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Power Shift

How the results of the 2010 Census are changing the political map—and the balance of power in Washington

By Patricia Smith

Click to enlarge map
Remember all the talk last spring about how important it was to fill out those Census forms that came in the mail?

Now everyone can see why, as the nation's political map is literally being redrawn as a result of the data that the Census collected: 18 states are gaining or losing seats in the House of Representatives next year. The seats are moving primarily from states in the slow-growing Northeast and Midwest to the faster-growing South and West.

The U.S. population increased 9.7 percent over the last decade to a total of almost 309 million. But since the number of seats in the House stays the same at 435, some of those seats need to be redistributed among the states so that all congressional districts have roughly the same number of voters. (The Senate isn't affected by the Census, since every state, no matter how big or small, gets two seats.)

Texas, whose population increased by more than 20 percent, is the biggest winner, gaining four House seats. Ohio, on the other hand, whose population grew by just 1.6 percent, will lose two seats. Louisiana, whose population shrank in the aftermath of Hurricane Katrina in 2005, is the only southern state losing a seat.

New York will lose two House seats, down to 27. (The last time New York had 27 House seats was in the early 1820s.) This continues a slide that began after World War II, when New York's congressional delegation peaked at 45 members.

The Constitution mandates the national headcount every 10 years, and the tally reveals not only America's changing demographics—in terms of race, gender, age, and other categories—but also its shifting population. And that affects political representation in Washington—and how billions of federal dollars are distributed to the states.

Electoral College

Shifting power in Congress also means shifting clout in presidential elections. Each state's Electoral College votes are equal to its number of seats in the House, plus two for its Senators. (Oregon, for example, with 5 Congressmen and 2 Senators, has 7 electoral votes.)

The new congressional map will take effect next year and could impact the presidential race, with Republican-leaning states in the South and West gaining electoral votes at the expense of Democratic-leaning states in the Northeast and Midwest: If President Obama were to win the same states he carried in 2008, he would end up with six fewer electoral votes.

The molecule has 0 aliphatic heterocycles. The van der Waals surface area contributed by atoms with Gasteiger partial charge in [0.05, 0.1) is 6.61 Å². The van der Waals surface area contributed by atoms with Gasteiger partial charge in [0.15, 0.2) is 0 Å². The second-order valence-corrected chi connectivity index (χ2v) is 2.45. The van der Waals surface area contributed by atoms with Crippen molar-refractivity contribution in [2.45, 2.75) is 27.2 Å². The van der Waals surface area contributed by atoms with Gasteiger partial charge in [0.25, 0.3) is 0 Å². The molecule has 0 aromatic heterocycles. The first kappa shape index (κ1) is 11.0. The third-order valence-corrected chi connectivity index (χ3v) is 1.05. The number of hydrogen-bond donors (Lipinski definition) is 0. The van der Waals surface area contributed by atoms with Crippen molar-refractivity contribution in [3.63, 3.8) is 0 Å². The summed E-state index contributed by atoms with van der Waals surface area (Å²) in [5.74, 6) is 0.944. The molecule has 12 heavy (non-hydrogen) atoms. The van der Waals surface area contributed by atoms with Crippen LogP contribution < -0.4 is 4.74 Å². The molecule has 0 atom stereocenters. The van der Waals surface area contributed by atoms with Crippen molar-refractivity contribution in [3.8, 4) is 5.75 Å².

That said, the population gains in the South and West were driven overwhelmingly by minorities, particularly Hispanics, who tend to vote Democratic.

"Just because Texas is getting four new seats does not mean Republicans will get four new Republicans to Congress," says Tim Storey of the National Conference of State Legislatures.

The Census shows that the long-term movement of people, jobs, and political power to the South and the West (often referred to as the Sun Belt) from the Northeast and the Midwest (often referred to as the Rust or Snow Belt) is continuing. At the beginning of the 20th century, the West made up just 7 percent of the U.S. population, compared with nearly 25 percent today; the Northeast, which was then 28 percent of the population, has now dropped to 18 percent.

"As our economy shifts from industrial to post-industrial, to more high-tech and knowledge-based jobs, people can be more mobile and follow amenities like a sunny climate," says William Frey, a demographer at the Brookings Institution. "They don't need to be near ports or major population centers anymore."

Political Musical Chairs

What happens next is that the states begin a once-a-decade redistricting process in which they redraw the boundaries of congressional districts. In most states, redistricting is handled by the state legislatures, though a few states* give the job to bipartisan commissions in an effort to make the process less political.

It's a messy, complicated task, and it's especially difficult for states that find themselves with fewer seats in the House than they had before. Think of it as a game of political musical chairs. Ohio, for example, will have to slice itself up into 18 districts instead of 20. That means the legislature will have to decide which two districts will no longer exist—and which two Congressmen are likely to lose their jobs, unless they run in a different district.

The nation's overall population growth this past decade was the slowest since the 1930s, which demographers attribute to falling birth rates among whites and the slowdown in immigration because of the recession.

The recession has also slowed down the long-term power shift to the South and West.

"There would have been more redistribution of seats from the Frost Belt to the Sun Belt," Frey says, "had we not had this economic slowdown in the last couple of years."

*Arizona, California, Colorado, Hawaii, New Jersey, and Washington

(The New York Times Upfront, Vol. 143, January 31, 2011)